There are many sources as to the breakdown of specific units of the French army for the hundred days Campaign, so here is a general overview of my army. I compared various sources (listed below) and used an averaged out value of each division. I use as a general rule one base being equal to approximately six hundred men or a regiment of three battalions on campaign for infantry, one base being equal to approximately four hundred men or a regiment for cavalry. Artillery is a rather difficult one, it has to be available for obvious reasons but it should not dominate a battle so, each field army will have one heavy foot gun per battle, with the exception of  the Imperial Guard which operates as a separate army and is actually allowed two (these represents the twelve pounders of the corps Artillery), this means at Waterloo and Wavre, the French can deploy one at each battle (once again  with the exception of  the Imperial Guard’s Heavies). Foot guns are allocated one gun to every fifteen stands rounded up, so each Corps should have two guns (each gun represents two batteries). Cavalry Corps have horse artillery in abundance so one base per corps to represents all the horse batteries of that corps.
As a base to start with I used the lists in the Shako rules for the battle of Waterloo, but remember, there had already been two battles two days before so allow for Losses from Quatre Bras and Ligny and add them back into the Army. An Army of this size should also have three  Heavy foot guns, which are the 12 pounders of the Corps reserve and are split as the General sees fit.
Imperial Guard Corps           - Druot           Waterloo                                
·         Old Guard                    4,000 men       7 stands          
·         Middle Guard              4,600 men       8 stands
·         Young Guard               4,300 men       7 stands
·         Guard Light Cavalry    2,100 men       5 stands
·         Guard Heavy Cavalry 2,000 men       5 stands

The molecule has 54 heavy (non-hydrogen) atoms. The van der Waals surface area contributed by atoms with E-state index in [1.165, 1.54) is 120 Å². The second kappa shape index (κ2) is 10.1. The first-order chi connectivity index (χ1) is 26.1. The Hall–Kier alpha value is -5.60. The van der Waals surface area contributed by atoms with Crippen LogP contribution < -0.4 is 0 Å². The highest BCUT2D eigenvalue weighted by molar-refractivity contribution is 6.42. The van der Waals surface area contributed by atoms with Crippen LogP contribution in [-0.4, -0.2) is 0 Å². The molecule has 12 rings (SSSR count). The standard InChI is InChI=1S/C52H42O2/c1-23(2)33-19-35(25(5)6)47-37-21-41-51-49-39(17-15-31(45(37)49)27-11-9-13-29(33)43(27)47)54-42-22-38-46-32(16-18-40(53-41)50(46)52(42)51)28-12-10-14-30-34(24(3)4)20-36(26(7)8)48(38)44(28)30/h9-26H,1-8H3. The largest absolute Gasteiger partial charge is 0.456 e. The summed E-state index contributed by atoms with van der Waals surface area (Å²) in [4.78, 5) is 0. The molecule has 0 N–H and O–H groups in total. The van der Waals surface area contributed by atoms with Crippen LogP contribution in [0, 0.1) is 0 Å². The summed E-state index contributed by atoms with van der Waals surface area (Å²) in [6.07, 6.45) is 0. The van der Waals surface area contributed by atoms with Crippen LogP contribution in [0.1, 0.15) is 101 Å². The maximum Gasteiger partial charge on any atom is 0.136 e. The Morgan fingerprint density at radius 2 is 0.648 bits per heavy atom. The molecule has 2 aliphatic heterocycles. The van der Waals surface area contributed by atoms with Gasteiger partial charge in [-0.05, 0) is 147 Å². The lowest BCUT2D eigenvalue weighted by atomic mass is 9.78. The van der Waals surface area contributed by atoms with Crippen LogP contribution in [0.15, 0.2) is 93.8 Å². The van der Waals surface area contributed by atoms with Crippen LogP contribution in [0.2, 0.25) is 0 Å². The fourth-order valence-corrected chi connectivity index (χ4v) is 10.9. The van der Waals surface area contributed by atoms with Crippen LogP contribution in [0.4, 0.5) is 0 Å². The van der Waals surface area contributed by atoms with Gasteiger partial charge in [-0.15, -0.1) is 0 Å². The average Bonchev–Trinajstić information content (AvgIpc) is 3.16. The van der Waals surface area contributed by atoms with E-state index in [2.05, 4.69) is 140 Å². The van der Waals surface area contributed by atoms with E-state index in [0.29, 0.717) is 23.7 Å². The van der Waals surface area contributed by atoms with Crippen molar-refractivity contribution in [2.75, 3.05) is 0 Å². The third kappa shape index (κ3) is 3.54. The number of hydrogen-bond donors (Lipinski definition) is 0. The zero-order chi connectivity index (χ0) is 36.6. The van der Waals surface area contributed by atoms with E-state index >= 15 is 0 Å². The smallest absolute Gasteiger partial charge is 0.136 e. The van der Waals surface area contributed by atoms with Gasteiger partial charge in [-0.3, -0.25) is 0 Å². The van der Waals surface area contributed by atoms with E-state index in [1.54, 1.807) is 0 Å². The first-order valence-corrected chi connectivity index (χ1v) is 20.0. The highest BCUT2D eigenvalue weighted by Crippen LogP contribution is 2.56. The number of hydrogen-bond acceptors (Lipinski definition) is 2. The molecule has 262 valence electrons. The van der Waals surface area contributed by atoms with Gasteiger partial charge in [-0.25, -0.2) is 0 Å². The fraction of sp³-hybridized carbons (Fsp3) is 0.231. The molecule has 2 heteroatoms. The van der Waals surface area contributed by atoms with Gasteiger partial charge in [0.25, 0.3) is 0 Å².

·         Guard Heavy Foot Guns                                  2 stands
·         Guard Foot Guns                                 2 stands
·         Guard Horse Guns                               2 stands          
Army guns (Corps Reserve)
·         Heavy Foot Guns                                 3 stands
I Corps - D’Erlon                               Waterloo
·         1st Division                  4,100 men       7 stands
·         2nd Division                 4,100 men       7 stands
·         3rd Division                  4,000 men       7 stands
·         4th Division                  4,000 men       7 stands
·         1st Cavalry Division     1,400 men       4 stands
·         Foot Guns                                            2 stands
II Corps – Reille                                 Waterloo
·         5th Division                  5,000 men       8 stands
·         6th Division                  6,100 men       10 stands
·         7th Division                  5,000 men       8 stands * at Wavre
·         9th Division                  5,000 men       8 stands
·         2nd Cavalry Division    1,700 men       4 stands
·         Foot Guns                                            2 stands
III Corps – Vandamme                      Wavre
·         8th Division                  4,300 men       7 stands
·         10th Division                4,400 men       7 stands